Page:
Thanks to Douglas Keefe for providing the wideband immittance software and consultation in this study. We also thank our participating families and UC as well as Summer Undergraduate Research Foundation (SURF) scholars.


Allen P., Allan C. (Auditory processing disorders: relationship to cognitive processes and underlying auditory neural integrity. Int J Pediatr Otorhinolaryngol, 2014). 78, 198–208
ANSI/ASA. (Maximum permissible ambient noise levels for audiometric test rooms.In: American National Standards Institute1999 (R2018)). S3.1-1999Washington, DCAcoustical Society of America
Bajo V. M., Nodal F. R., Moore D. R., King A. J. (The descending corticocollicular pathway mediates learning-induced auditory plasticity. Nature Neurosci, 2010). 13, 253–260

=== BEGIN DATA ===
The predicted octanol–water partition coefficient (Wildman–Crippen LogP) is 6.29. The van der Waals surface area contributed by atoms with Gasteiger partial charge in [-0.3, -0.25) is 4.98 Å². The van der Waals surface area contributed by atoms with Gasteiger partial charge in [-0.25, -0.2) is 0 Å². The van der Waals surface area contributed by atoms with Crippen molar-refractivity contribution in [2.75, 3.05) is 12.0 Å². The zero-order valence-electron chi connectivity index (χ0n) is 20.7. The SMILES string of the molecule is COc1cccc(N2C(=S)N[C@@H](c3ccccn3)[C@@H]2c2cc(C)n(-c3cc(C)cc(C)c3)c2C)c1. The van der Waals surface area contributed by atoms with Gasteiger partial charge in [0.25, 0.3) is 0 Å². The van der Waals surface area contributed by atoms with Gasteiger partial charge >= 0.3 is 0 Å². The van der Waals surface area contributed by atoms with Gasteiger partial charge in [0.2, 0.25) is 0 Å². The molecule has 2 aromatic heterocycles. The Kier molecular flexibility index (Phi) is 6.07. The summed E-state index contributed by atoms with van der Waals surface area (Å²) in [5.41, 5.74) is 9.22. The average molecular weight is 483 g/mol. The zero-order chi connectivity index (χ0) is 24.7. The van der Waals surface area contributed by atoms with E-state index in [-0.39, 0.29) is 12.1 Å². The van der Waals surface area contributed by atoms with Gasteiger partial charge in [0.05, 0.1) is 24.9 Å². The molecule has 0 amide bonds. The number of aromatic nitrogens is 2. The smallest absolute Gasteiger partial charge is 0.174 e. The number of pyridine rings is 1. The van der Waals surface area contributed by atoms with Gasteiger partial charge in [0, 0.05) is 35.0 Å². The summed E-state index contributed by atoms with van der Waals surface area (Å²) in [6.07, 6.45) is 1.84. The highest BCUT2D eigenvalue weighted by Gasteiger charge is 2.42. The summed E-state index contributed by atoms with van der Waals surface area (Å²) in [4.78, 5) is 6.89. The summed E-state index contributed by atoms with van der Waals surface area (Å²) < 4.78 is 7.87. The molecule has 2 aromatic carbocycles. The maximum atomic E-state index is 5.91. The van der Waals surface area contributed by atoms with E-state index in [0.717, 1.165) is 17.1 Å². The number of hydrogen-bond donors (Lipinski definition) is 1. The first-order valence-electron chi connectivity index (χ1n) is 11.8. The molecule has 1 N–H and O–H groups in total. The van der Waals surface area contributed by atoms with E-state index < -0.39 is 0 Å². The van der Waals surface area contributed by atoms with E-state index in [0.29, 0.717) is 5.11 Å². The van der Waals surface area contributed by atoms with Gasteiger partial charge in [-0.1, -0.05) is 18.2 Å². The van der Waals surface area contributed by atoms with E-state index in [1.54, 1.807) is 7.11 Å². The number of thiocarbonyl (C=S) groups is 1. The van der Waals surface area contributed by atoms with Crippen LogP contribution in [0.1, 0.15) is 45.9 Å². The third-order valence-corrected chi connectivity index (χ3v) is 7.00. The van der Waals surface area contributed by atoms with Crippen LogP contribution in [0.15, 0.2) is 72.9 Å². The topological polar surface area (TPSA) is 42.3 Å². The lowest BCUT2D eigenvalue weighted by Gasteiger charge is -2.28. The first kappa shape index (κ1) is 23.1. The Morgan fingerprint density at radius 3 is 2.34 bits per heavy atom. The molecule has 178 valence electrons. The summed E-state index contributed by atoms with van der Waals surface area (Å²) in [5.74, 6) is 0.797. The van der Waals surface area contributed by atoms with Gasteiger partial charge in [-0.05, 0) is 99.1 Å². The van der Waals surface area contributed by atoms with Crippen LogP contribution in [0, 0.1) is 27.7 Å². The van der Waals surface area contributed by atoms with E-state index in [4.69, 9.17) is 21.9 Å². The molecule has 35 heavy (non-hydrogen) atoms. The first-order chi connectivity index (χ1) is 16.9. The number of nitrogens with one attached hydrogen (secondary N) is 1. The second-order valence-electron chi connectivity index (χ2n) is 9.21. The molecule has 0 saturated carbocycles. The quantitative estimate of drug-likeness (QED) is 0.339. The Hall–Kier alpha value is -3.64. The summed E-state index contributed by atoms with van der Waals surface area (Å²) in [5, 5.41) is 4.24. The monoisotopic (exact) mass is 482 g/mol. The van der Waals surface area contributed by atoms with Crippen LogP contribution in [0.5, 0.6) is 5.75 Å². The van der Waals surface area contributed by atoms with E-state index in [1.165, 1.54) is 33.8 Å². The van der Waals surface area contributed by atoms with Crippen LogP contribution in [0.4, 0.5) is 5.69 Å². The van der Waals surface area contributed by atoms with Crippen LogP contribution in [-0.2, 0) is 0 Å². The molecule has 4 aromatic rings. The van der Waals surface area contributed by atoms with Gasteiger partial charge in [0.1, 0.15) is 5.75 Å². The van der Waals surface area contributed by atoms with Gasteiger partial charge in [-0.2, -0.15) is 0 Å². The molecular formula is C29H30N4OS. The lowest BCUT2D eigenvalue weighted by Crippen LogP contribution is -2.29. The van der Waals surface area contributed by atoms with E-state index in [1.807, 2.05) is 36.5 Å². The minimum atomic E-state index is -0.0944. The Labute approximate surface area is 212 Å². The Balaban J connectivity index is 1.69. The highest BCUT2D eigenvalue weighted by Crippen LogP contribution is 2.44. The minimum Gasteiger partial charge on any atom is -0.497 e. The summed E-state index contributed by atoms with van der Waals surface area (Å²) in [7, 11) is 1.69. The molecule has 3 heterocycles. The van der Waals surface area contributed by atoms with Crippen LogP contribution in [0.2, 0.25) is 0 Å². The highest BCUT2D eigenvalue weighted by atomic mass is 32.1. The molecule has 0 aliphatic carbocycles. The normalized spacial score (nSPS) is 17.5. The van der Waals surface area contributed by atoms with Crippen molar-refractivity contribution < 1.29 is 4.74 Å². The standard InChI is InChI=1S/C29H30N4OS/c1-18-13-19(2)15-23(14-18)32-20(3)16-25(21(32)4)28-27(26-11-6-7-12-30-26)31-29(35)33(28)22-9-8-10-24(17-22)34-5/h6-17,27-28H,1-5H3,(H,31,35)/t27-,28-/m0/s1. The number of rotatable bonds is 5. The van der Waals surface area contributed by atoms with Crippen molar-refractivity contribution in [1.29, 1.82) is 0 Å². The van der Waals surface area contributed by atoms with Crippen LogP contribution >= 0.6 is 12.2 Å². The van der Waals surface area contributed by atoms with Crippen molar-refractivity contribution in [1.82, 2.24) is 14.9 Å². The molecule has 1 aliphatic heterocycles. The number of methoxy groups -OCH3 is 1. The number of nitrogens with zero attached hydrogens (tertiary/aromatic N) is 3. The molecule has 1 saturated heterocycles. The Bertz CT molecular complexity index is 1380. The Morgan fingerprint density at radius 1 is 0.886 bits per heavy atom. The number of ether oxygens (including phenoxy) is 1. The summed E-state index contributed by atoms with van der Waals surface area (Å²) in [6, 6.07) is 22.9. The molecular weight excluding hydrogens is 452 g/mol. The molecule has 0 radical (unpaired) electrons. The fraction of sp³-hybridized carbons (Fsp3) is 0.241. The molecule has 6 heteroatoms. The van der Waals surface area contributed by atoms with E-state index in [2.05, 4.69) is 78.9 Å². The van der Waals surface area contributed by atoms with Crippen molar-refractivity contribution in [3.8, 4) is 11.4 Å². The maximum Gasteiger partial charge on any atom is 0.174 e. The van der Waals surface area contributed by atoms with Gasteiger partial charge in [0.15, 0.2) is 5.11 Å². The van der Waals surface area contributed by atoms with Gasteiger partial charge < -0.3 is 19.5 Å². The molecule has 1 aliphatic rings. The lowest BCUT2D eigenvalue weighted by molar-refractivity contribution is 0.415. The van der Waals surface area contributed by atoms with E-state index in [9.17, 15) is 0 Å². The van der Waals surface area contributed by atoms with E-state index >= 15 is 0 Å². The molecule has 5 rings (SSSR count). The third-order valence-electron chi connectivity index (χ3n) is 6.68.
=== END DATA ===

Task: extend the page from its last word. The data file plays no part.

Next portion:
Barry J. G., Tomlin D., Moore D. R., Dillon H. (Use of questionnaire-based measures in the assessment of listening difficulties in school-aged children. Ear Hear, 2015). 36, e300–e313
Besser J., Festen J. M., Goverts S. T., Kramer S. E., Pichora-Fuller M. K. (Speech-in-speech listening on the LiSN-S test by older adults with good audiograms depends on cognition and hearing acuity at high frequencies. Ear Hear, 2015). 36, 24–41
Bharadwaj H. M., Verhulst S., Shaheen L., Liberman M. C., Shinn-Cunningham B. G. (Cochlear neuropathy and the coding of supra-threshold sound. Front Syst Neurosci, 2014). 8, 26
Cacace A. T., McFarland D. J. (Factors influencing tests of auditory processing: A perspective on current issues and relevant concerns. J Am Acad Audiol, 2013). 24, 572–589
Cameron S., Dillon H. (Development of the listening in spatialized noise-sentences test (LISN-S). Ear Hear, 2007a). 28, 196–211
Cameron S., Dillon H. (The listening in spatialized noise-sentences test (LISN-S): test-retest reliability study. Int J Audiol, 2007b). 46, 145–153